Lift and shift migration

The transition to our new architecture was a serious undertaking, given the massive amount of data that needed to be migrated as well as the tight integration of NRDB with all New Relic products. We decided to prioritize speed by taking a lift and shift approach, iterating through each data type and associated customer accounts throughout the data migration. Using this approach, we successfully migrated 95% of our data ingestion in just under one year.
Cellular architecture provides us with a lot of flexibility to meet the different needs of our customers. Our new architecture features dozens of cells, with each cell configured automatically based on different profiles. For example, we provision our largest capacity cells with the beefiest compute and storage resources, and use these cells to host customers with the heaviest workloads. We have cells tailored specifically for customers in highly regulated industries with stringent security and compliance requirements such as FedRamp and HIPAA. We have the ability to pin specific customers to a single cell as needed to isolate them from other customers. We keep hot spare cells available in case we need to shift traffic quickly due to load spikes.

Lessons learned

Not every company is going to have telemetry needs on the scale of New Relic. However, some lessons learned from our cloud migration are applicable to any company, regardless of size. Here are a few key takeaways:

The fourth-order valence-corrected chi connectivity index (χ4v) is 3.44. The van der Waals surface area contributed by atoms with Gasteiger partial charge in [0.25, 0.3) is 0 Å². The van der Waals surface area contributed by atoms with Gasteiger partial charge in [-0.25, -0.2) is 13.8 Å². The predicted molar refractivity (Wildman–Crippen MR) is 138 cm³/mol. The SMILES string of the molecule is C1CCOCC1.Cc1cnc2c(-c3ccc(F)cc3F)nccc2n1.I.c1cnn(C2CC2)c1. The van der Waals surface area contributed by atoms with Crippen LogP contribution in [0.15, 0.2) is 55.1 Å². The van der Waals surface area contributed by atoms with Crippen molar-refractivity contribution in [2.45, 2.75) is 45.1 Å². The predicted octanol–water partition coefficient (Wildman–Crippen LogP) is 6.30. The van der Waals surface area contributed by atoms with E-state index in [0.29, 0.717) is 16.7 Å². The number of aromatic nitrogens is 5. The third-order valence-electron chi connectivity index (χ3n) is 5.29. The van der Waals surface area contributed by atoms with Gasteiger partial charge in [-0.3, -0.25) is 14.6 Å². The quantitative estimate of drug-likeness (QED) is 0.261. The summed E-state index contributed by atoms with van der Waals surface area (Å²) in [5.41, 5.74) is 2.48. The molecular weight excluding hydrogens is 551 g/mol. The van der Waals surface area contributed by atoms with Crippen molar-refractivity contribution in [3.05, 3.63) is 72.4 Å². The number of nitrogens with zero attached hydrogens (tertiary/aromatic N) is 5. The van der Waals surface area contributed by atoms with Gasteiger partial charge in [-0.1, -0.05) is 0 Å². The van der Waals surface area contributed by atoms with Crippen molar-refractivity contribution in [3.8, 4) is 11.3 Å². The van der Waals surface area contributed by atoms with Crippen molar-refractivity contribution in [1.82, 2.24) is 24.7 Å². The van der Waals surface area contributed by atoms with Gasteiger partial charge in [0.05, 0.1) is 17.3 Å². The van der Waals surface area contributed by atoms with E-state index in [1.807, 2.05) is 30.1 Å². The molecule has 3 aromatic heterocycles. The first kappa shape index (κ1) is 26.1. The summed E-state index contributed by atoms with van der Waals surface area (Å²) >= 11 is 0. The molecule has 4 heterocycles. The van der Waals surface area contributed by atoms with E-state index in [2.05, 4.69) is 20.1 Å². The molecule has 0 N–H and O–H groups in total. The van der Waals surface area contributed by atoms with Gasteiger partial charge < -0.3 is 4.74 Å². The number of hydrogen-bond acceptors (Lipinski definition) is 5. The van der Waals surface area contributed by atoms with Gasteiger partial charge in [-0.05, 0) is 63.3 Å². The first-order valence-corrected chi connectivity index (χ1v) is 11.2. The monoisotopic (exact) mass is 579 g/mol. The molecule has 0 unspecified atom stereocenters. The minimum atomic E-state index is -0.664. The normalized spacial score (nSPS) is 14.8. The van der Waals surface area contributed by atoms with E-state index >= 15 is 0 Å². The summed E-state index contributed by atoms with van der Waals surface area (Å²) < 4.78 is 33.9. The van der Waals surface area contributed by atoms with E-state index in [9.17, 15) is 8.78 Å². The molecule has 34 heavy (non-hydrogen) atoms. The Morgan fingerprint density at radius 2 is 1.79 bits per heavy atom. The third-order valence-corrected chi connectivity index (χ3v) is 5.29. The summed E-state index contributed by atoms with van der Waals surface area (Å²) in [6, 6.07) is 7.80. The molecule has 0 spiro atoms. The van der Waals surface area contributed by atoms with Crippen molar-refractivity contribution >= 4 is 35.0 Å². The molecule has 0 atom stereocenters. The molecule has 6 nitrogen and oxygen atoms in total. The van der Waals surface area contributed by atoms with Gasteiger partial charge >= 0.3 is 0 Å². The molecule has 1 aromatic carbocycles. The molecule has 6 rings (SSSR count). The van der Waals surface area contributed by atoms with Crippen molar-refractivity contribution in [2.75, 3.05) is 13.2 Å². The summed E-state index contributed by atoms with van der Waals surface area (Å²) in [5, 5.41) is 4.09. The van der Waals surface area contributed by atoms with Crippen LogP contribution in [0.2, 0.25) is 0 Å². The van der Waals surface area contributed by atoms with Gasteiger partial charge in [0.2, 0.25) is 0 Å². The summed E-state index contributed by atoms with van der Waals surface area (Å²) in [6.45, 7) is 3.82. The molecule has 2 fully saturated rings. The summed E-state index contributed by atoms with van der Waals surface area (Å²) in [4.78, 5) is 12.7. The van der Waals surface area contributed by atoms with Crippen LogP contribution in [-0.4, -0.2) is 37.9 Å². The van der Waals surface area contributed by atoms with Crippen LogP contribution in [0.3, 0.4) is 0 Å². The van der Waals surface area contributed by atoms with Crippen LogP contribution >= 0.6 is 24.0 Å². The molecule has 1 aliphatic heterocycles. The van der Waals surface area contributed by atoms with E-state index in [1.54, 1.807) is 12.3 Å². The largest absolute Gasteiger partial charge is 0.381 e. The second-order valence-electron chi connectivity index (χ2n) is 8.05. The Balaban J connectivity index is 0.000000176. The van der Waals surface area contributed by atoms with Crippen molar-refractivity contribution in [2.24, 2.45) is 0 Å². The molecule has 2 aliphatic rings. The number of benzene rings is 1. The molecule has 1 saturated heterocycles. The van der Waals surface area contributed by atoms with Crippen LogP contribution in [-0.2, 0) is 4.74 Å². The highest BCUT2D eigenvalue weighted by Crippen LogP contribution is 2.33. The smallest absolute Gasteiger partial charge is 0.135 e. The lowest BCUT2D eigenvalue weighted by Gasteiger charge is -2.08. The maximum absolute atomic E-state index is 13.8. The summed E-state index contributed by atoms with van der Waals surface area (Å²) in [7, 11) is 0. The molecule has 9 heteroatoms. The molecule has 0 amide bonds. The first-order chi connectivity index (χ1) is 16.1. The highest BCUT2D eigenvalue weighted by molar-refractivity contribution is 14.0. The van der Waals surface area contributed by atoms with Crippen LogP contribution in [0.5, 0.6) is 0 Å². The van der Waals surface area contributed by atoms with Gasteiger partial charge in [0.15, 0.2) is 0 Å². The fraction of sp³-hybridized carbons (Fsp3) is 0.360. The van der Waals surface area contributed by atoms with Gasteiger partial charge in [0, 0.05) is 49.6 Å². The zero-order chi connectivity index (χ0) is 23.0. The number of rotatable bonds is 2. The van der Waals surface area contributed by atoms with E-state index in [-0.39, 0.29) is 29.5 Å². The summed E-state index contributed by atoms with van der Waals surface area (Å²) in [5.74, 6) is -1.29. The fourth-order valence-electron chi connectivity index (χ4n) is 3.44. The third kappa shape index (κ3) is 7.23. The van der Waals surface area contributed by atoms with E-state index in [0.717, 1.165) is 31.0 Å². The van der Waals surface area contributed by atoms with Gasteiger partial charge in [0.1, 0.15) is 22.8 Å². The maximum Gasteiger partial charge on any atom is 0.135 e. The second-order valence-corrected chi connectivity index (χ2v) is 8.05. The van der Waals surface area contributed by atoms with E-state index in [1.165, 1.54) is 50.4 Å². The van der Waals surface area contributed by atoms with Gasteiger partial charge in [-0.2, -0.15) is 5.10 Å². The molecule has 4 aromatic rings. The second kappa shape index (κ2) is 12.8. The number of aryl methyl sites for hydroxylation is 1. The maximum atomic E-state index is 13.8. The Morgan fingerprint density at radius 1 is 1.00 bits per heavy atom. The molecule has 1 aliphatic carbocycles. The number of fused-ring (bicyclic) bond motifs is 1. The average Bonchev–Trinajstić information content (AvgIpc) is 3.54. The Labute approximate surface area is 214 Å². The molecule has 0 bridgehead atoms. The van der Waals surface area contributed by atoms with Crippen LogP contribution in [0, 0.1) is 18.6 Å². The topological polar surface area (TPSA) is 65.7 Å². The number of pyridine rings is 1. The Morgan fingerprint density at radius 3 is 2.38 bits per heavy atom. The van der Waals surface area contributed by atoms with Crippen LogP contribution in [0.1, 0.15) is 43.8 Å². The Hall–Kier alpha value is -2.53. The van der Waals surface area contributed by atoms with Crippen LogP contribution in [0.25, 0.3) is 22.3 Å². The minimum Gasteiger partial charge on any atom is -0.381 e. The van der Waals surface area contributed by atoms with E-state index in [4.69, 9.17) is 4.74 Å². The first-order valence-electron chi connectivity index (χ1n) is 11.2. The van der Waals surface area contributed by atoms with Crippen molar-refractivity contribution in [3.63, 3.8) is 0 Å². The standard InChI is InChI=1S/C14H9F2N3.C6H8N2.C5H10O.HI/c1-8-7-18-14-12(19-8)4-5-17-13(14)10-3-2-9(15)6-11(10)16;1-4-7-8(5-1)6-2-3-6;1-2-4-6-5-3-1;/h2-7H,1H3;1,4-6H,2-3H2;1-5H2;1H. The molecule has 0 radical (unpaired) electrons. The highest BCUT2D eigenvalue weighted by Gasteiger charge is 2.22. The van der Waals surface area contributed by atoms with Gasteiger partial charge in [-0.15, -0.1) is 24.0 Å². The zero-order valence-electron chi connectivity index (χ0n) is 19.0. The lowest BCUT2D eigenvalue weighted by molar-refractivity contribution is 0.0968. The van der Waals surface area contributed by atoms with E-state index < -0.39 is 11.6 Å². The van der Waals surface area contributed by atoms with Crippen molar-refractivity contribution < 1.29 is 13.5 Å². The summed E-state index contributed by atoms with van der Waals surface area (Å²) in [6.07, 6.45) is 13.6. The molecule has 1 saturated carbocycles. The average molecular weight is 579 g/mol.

• Observability is vital – It’s important to instrument every part of your stack, especially when migrating to a new architecture and infrastructure. We took baseline measurements of how our systems performed on our previous architecture, which then enabled us to compare a number of metrics during and after migration. Automatically instrumenting each new cell as it is built should be standard operating procedure.
  • Don’t plan for the easy route Even the best-laid plans will experience surprises and discoveries. Instead of going in with a comprehensive plan, start small and iterate. Our iterative approach through each data type allowed us to make changes and improve our automation throughout the migration process.
  • Continuously build new cells  Our cells have a limited lifespan of 90 days. We continuously build and decommission cells so we can take advantage of the latest functionality improvements, security patches, and O/S updates that keep our fleet up to date. By accepting that one cell will only be in use for 90 days or less, we can make fundamental changes in new cells and remove old ones without stress. As a result, our platform reliability has improved significantly and we have reclaimed engineering capacity that was previously spent on upgrading infrastructure.
  • Invest in communication Cloud migrations are a company-wide event, and they should be treated as such with company-wide communications. Be sure to create solid plans across engineering, finance, sales and support, and make a point of over-communicating throughout the process. Don’t keep your customers in the dark, either; let them know about what you’re doing and how it will benefit them in the long run.

Beyond just supporting our scalability needs, this cloud migration and cell architecture opens new doors for future growth and innovation. Our ability to add cells enables us to scale continuously, making it easier for us to grow in new clouds and regions. We’re on a course now for limitless growth – not just for us, but also for our customers.